‘Jew-Washing’ Is Bad Practice and Phrase

Using Jews To Obscure Anti-Semitism Is Wrong — and Confusing

Slippery Business: Jewish activists have been used by non-Jewish Israel critics to lend greater legitimacy to their claims and to help them avoid accusations of anti-Semitism.
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Slippery Business: Jewish activists have been used by non-Jewish Israel critics to lend greater legitimacy to their claims and to help them avoid accusations of anti-Semitism.

By Philologos

Published August 05, 2012, issue of August 10, 2012.
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In the July 24 issue of the New York Jewish Week, you’ll find an article by Yitzhak Santis and Gerald M. Steinberg that begins:

“At the Pittsburgh General Assembly of the Presbyterian Church (USA) earlier this month, a motion to adopt a boycott of three companies for doing business with Israel was hotly debated and narrowly defeated. At this Christian gathering, a group of ‘young Jewish activists’ provided important ‘testimony’ supporting the motion to isolate and demonize Israel. These were the ‘Jew-washers’ — very visible actors in many such political attacks on Israel, particularly in Christian frameworks.”

Santis and Steinberg state clearly what, for them, a “Jew-washer” is, but where in the world does this odd term come from? What does it have to do with being an anti-Israel Jewish activist in a Christian framework? And just what are you washing when you “Jew-wash,” anyway?

“Jew-washing” is not an accepted usage — at least not yet. In fact, it appears to be an original coinage, since a quick Internet search reveals that the few sites it appears on refer back to Santis and Steinberg’s article. But to what do Santis and Steinberg refer?

In the end, I figured it out. Since I have a feeling that “Jew-washing” is going to spread and that you’ll soon be encountering it elsewhere, you may want to share my findings.

It all started with the term “pinkwashing” as used by an organization called Breast Cancer Action in its “Think Before You Pink” campaign, launched in 2002. More accurately, it started with the fact that pink, because of its association with femininity, was the color chosen in 1991 for the ribbons handed out to participants in a New York marathon race for breast cancer survivors. This led, a year later, to the “pink ribbon” being adopted as the official symbol of National Breast Cancer Awareness Month. Subsequently, this symbol was widely used by various companies, which put it on their products as a sign that they were contributing to the fight against breast cancer by means of financial contributions or in other ways. Playing on the verb “to whitewash,” the “Think Before You Pink” campaign used “pinkwashing” to describe companies that displayed the pink ribbon despite donating no money to breast cancer prevention or treatment or even selling products with carcinogenic components.

Cut to November 11, 2011. In that day’s New York Times appeared an op-ed entitled “Israel and ‘Pinkwashing,’” written by one Sarah Schulman, a professor of humanities at the College of Staten Island. “Pinkwashing,” as used by Shulman, had nothing to do with breast cancer or the pink ribbon. Rather, because the color pink has also been associated with the gay rights movement, she was borrowing the term to protest a reported campaign to promote tourism to Israel by touting it as a “gay-friendly” country — a campaign, she claimed, that was “a deliberate attempt to conceal the continuing violations of the Palestinians’ human rights behind an image of modernity signified by Israeli gay life.”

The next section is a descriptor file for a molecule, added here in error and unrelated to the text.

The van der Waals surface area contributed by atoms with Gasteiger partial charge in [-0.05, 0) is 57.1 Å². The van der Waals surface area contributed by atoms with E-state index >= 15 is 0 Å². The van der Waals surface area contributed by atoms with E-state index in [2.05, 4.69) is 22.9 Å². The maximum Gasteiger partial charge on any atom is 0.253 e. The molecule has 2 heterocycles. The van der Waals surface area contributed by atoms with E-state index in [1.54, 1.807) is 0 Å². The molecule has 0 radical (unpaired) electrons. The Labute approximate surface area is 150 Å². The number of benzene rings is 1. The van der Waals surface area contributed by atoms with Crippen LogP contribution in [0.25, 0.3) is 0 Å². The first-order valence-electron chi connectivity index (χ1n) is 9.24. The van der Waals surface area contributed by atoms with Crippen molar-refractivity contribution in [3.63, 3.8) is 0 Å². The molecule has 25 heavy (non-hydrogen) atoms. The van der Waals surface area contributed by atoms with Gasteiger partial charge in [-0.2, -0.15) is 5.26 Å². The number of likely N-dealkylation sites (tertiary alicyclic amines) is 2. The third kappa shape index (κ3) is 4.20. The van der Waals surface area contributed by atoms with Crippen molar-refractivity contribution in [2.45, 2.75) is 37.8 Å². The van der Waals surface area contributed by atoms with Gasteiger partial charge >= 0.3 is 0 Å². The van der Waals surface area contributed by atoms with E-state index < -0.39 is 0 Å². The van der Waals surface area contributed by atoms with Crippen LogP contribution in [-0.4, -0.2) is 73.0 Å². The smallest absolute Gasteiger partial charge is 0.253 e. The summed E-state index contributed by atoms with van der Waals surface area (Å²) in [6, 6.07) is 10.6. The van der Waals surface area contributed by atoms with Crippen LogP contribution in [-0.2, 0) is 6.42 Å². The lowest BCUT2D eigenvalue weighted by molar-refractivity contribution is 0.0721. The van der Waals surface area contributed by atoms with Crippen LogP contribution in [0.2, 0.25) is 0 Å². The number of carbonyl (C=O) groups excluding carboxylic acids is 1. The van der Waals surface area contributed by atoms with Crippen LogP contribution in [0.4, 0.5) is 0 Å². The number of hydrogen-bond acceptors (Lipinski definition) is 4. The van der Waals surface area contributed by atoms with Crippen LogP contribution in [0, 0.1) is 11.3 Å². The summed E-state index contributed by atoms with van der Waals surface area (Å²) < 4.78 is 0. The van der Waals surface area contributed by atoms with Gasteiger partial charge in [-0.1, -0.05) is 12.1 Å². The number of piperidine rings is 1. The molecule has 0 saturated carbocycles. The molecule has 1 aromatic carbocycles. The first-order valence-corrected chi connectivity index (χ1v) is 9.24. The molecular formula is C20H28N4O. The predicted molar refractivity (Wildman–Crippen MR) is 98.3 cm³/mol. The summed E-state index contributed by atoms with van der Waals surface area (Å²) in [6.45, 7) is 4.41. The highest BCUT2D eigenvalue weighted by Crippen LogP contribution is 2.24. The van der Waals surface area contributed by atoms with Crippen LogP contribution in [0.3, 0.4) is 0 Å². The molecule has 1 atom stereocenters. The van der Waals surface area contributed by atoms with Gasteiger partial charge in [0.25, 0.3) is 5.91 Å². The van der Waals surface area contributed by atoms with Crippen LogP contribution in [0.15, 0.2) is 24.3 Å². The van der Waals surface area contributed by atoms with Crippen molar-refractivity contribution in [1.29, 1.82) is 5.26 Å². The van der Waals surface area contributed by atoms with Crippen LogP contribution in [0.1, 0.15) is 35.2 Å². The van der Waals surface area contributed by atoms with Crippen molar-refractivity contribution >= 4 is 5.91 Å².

And why has the color pink been associated with the gay life? Now we have to go all the way back to the 1930s. In Nazi concentrations camps, different categories of prisoners were marked by downward-pointed triangles sewn onto their jackets and trousers: red triangles for political prisoners, green ones for criminals, blue ones for foreign forced laborers, brown ones for Gypsies, purple ones for Jehovah’s Witnesses, black ones for asocials, yellow ones (but pointed upward and often doubled to form a Star of David) for Jews and pink ones for homosexuals. In the course of the 1970s, the pink triangle, now pointed upward, too, was widely adopted as a gay symbol and became the official logo of various gay organizations and sites, such as the AIDS Coalition To Unleash Power; the Gay and Lesbian Holocaust Memorial, located in Sydney, Australia, and San Francisco’s Pink Triangle Park. Hence, Schulman’s op-ed.

Hence, too, Santis and Steinberg’s “Jew-washing.” It is not, I must say, a felicitous turn of phrase. “Pinkwashing” is a successful play on words. “Jew-washing” isn’t, and its apparent analogy with “pinkwashing” is not analogous. The “pink” in “pinkwashing,” like the “white” in “whitewashing,” functions adverbially; it means “to cover or conceal something with a pink wash.” One is not washing what is pink, whereas “Jew-washing” definitely sounds as if one were washing Jews, just as “car-washing” means washing cars.

Still, it’s a term that is likely, as I said, to catch on, for the simple reason that it refers to something real — the use of Jews to conceal the anti-Semitism in boycotts of Israel (Have the Presbyterians considered boycotting China because of Tibet? India because of Kashmir? Russia because of Chechnya?) — that has no other short, handy way of describing it. Perhaps, indeed, “washing” is on its way to developing a new meaning, so that alongside “Jew-washing,” we will be seeing such expressions as “Muslim-washing” (using Muslims to criticize Islam), “poor-washing” (using poor people to attack the raising of taxes on the rich), “whiplash-washing” (using victims of car accidents to oppose lowering speed limits), etc. I sincerely hope not, though.

Questions for Philologos can be sent to philologos@forward.com


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